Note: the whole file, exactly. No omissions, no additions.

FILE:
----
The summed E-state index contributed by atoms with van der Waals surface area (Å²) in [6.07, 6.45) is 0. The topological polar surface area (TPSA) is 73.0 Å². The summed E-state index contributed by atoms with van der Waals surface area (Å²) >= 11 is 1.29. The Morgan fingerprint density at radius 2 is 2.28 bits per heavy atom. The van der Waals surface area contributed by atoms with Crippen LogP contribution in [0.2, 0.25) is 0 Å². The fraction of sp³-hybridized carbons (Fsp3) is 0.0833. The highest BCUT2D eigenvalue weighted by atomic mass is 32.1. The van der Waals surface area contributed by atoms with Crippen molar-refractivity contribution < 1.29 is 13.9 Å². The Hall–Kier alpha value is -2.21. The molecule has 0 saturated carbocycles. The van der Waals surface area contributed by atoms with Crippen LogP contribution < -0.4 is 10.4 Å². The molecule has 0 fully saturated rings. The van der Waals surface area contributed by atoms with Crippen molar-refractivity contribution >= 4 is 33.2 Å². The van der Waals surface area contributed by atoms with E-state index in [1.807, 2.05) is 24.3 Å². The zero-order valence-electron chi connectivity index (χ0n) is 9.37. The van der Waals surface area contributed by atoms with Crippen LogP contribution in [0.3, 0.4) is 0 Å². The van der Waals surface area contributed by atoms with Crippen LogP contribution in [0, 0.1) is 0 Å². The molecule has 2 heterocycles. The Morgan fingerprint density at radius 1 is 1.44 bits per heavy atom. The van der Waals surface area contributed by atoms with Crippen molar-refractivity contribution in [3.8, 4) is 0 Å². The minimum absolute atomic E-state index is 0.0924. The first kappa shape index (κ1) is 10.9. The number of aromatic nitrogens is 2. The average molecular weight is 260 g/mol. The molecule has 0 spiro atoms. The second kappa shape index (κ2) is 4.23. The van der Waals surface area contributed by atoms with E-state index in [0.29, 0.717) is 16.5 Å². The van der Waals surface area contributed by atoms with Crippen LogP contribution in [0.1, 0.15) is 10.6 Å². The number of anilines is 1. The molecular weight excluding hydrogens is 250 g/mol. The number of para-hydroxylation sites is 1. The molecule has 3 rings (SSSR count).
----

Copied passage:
The summed E-state index contributed by atoms with van der Waals surface area (Å²) in [6.07, 6.45) is 0. The topological polar surface area (TPSA) is 73.0 Å². The summed E-state index contributed by atoms with van der Waals surface area (Å²) >= 11 is 1.29. The Morgan fingerprint density at radius 2 is 2.28 bits per heavy atom. The van der Waals surface area contributed by atoms with Crippen LogP contribution in [0.2, 0.25) is 0 Å². The fraction of sp³-hybridized carbons (Fsp3) is 0.0833. The highest BCUT2D eigenvalue weighted by atomic mass is 32.1. The van der Waals surface area contributed by atoms with Crippen molar-refractivity contribution < 1.29 is 13.9 Å². The Hall–Kier alpha value is -2.21. The molecule has 0 saturated carbocycles. The van der Waals surface area contributed by atoms with Crippen LogP contribution < -0.4 is 10.4 Å². The molecule has 0 fully saturated rings. The van der Waals surface area contributed by atoms with Crippen molar-refractivity contribution >= 4 is 33.2 Å². The van der Waals surface area contributed by atoms with E-state index in [1.807, 2.05) is 24.3 Å². The zero-order valence-electron chi connectivity index (χ0n) is 9.37. The van der Waals surface area contributed by atoms with Crippen LogP contribution in [0.3, 0.4) is 0 Å². The van der Waals surface area contributed by atoms with Crippen LogP contribution in [0, 0.1) is 0 Å². The molecule has 2 heterocycles. The Morgan fingerprint density at radius 1 is 1.44 bits per heavy atom. The van der Waals surface area contributed by atoms with Crippen molar-refractivity contribution in [3.8, 4) is 0 Å². The minimum absolute atomic E-state index is 0.0924. The first kappa shape index (κ1) is 10.9. The number of aromatic nitrogens is 2. The average molecular weight is 260 g/mol. The molecule has 0 spiro atoms. The second kappa shape index (κ2) is 4.23. The van der Waals surface area contributed by atoms with E-state index in [0.29, 0.717) is 16.5 Å². The van der Waals surface area contributed by atoms with Crippen LogP contribution in [0.1, 0.15) is 10.6 Å². The number of anilines is 1. The molecular weight excluding hydrogens is 250 g/mol. The number of para-hydroxylation sites is 1. The molecule has 3 rings (SSSR count).